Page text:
It’s big, buzzy book season! But, I’m choosing carefully.
This year, I’m doing these quarterly posts a little differently since I now have a podcast! If you missed yesterday’s episode of the Sarah’s Book Shelves Live podcast (listen here), Catherine from Gilmore Guide to Books and I covered 18 books we’re excited about coming out this Fall. I’m talking about 4 of them again in today’s blog post (noted by each book)…but, check out the podcast to hear about the rest! Just click on the time stamp link next to each book and it will take you right to the place in the podcast where we talk about that book.
Additional Fall 2019 Releases I Covered in the Podcast
- Talking to Strangers by Malcolm Gladwell (September 10, 2019) | Buy from Amazon [27:06]
- The Dutch House by Ann Patchett (September 24) | Buy from Amazon [32:14]
As always, my Most Anticipated Books of Fall 2019 list is mostly made up of books from trusted sources (to find your personal trusted recommendation sources, check out this post and free downloadable template) who, in as many cases as possible, have already read the book. I did not look at a single publisher’s catalog to create this list. I’m sharing the recommendation source for each book and will specify if that source has or has not read it yet.
I use my “Rock Your Reading” Tracker (available for purchase for $14.99) to keep an ongoing eye on my most trusted recommendation sources…and improved my reading success 42% from last year!
This post contains affiliate links (plus: here’s your Amazon Smile-specific affiliate link), through which I make a small commission when you make a purchase (at no cost to you!).
My Most Anticipated Books of Fall 2019
An insightful and sparkling novel that opens on a college campus and follows the friendship of four women across life-defining turning points.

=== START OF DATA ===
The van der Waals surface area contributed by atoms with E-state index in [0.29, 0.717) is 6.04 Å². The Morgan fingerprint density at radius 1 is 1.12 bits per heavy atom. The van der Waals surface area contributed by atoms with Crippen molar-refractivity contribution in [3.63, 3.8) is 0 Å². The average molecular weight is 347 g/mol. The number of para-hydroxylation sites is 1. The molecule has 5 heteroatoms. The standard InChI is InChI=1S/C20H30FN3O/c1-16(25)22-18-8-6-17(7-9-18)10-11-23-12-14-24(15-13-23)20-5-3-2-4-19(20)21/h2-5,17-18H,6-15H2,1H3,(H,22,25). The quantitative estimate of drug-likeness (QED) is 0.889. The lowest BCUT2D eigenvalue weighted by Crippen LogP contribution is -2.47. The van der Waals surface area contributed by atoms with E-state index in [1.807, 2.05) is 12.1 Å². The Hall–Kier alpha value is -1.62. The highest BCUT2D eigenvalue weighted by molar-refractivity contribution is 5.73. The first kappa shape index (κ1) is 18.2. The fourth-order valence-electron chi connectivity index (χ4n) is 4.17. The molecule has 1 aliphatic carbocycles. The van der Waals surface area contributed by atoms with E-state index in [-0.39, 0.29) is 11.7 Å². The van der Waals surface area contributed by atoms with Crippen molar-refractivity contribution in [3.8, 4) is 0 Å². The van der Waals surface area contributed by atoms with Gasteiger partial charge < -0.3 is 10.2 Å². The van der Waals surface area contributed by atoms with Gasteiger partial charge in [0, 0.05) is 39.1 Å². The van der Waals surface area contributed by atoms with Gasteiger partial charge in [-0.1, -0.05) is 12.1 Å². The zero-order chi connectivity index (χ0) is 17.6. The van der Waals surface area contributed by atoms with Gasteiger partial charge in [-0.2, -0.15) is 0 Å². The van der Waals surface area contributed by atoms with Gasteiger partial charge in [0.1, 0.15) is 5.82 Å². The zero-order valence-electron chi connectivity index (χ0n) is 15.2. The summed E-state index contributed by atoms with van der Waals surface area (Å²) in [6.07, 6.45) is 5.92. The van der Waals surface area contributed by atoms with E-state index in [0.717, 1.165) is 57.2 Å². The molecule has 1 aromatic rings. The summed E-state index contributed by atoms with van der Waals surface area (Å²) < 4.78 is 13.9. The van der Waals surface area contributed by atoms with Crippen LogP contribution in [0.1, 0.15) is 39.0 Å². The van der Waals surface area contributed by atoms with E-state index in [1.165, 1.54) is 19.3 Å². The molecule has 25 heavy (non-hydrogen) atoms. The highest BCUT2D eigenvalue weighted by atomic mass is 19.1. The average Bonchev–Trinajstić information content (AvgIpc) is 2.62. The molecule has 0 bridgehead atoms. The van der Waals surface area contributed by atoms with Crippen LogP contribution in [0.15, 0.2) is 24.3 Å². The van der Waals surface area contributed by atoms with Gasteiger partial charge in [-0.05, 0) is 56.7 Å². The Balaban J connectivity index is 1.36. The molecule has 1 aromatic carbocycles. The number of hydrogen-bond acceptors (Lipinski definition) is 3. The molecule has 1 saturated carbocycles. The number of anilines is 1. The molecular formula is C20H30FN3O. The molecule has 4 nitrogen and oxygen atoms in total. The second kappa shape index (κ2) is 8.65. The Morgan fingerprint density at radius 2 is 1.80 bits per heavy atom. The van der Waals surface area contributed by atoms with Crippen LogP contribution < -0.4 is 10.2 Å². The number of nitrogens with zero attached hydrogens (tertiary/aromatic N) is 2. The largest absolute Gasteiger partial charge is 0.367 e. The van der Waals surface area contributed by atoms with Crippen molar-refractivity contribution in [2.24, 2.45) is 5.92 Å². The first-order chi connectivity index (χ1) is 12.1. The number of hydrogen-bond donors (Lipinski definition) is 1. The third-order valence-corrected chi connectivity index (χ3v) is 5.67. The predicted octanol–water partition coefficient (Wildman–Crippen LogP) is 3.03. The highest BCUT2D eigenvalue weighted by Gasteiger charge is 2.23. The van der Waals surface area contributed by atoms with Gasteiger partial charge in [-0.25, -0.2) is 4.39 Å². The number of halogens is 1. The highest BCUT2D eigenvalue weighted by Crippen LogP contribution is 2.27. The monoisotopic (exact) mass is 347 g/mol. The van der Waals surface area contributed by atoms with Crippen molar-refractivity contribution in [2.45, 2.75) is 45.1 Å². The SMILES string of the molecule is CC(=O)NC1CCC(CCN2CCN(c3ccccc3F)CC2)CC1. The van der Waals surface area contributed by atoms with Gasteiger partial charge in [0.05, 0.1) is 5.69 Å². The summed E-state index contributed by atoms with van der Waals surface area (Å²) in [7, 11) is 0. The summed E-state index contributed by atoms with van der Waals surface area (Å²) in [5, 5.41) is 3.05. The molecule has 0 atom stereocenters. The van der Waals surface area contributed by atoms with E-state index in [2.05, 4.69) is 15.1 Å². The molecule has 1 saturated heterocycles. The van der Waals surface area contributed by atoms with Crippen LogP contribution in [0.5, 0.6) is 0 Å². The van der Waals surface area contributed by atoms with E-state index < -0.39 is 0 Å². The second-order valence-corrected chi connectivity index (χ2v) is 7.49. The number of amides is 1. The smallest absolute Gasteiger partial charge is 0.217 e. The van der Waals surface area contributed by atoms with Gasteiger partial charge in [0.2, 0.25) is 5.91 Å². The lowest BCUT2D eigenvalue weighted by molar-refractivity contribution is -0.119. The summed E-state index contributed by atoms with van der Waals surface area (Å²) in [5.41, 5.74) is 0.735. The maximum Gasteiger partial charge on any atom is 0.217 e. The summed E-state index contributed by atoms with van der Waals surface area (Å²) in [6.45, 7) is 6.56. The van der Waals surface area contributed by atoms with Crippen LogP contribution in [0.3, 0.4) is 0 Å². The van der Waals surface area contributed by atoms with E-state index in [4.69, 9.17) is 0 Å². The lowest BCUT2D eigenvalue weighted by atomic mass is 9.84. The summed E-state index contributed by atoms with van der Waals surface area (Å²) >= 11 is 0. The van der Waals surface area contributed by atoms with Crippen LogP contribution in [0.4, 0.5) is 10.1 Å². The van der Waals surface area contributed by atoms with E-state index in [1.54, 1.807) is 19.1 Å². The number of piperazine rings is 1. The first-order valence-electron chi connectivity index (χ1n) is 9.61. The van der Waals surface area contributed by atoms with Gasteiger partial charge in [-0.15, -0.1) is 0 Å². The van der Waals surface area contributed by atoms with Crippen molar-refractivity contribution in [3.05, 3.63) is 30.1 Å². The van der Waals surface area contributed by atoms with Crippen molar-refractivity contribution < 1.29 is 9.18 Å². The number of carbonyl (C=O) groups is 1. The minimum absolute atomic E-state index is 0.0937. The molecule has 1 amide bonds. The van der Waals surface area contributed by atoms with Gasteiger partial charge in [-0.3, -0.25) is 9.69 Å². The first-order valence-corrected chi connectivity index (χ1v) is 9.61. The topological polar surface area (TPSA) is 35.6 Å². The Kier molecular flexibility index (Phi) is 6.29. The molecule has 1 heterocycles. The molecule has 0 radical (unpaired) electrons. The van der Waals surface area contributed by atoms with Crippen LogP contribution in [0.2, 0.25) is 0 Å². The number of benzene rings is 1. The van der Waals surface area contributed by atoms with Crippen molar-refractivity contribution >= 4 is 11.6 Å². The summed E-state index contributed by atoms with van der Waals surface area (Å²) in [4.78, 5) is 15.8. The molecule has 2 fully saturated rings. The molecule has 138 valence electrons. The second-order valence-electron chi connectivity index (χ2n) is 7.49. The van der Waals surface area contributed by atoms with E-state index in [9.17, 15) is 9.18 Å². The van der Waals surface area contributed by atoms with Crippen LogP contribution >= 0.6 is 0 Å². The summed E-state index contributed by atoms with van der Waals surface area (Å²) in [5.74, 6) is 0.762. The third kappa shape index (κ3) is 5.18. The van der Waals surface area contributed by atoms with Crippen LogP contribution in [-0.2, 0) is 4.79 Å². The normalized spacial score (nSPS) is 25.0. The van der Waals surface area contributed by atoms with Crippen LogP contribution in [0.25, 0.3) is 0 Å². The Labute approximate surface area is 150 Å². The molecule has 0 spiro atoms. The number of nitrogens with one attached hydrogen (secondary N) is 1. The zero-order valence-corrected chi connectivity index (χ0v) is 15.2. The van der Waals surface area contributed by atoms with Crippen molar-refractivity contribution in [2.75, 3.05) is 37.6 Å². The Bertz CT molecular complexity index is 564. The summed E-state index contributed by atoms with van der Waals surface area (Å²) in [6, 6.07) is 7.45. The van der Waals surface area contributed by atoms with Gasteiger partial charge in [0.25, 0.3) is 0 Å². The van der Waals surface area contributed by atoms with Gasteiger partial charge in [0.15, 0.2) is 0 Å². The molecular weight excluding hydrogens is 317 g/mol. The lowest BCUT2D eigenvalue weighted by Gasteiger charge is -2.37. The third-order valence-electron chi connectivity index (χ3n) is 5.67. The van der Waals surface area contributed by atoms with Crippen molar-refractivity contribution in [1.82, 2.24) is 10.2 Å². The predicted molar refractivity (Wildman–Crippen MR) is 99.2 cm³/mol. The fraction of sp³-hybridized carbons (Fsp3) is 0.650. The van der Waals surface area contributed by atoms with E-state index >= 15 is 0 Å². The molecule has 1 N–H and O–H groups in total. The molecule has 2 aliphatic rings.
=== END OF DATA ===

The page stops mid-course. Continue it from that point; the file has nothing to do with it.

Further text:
Recommendation Source(s): Already read and rated 5 stars by ME…and read and loved by Susie at Novel Visits.
American Royals by Katherine McGee (September 3, Random House Books for Young Readers)
Becca Freeman from the Bad on Paper Podcast recommended this first novel in a YA series on Episode 24 of the podcast. It’s been compared to The Royal We, which I loved (my review)!
What if America had a royal family? If you can’t get enough of Harry and Meghan or Kate and William, meet American princesses Beatrice and Samantha.
Two princesses vying for the ultimate crown.
Two girls vying for the prince’s heart.
This is the story of the American royals.
Recommendation Source(s): Already read by Becca Freeman (co-host of the Bad on Paper Podcast).
The Testamentsby Margaret Atwood (September 10, Nan A. Talese)
A sequel to The Handmaid’s Tale?! Hell, yeah! And also, I’m beyond nervous…this could go horribly wrong. There are no galleys of this to be found anywhere, so we all have to wait with bated breath!
“Dear Readers: Everything you’ve ever asked me about Gilead and its inner workings is the inspiration for this book. Well, almost everything! The other inspiration is the world we’ve been living in.” —Margaret Atwood
Recommendation Source(s): Trusted author.
The Secrets We Kept by Lara Prescott (September 17, Knopf)
Discussed on the podcast [20:24]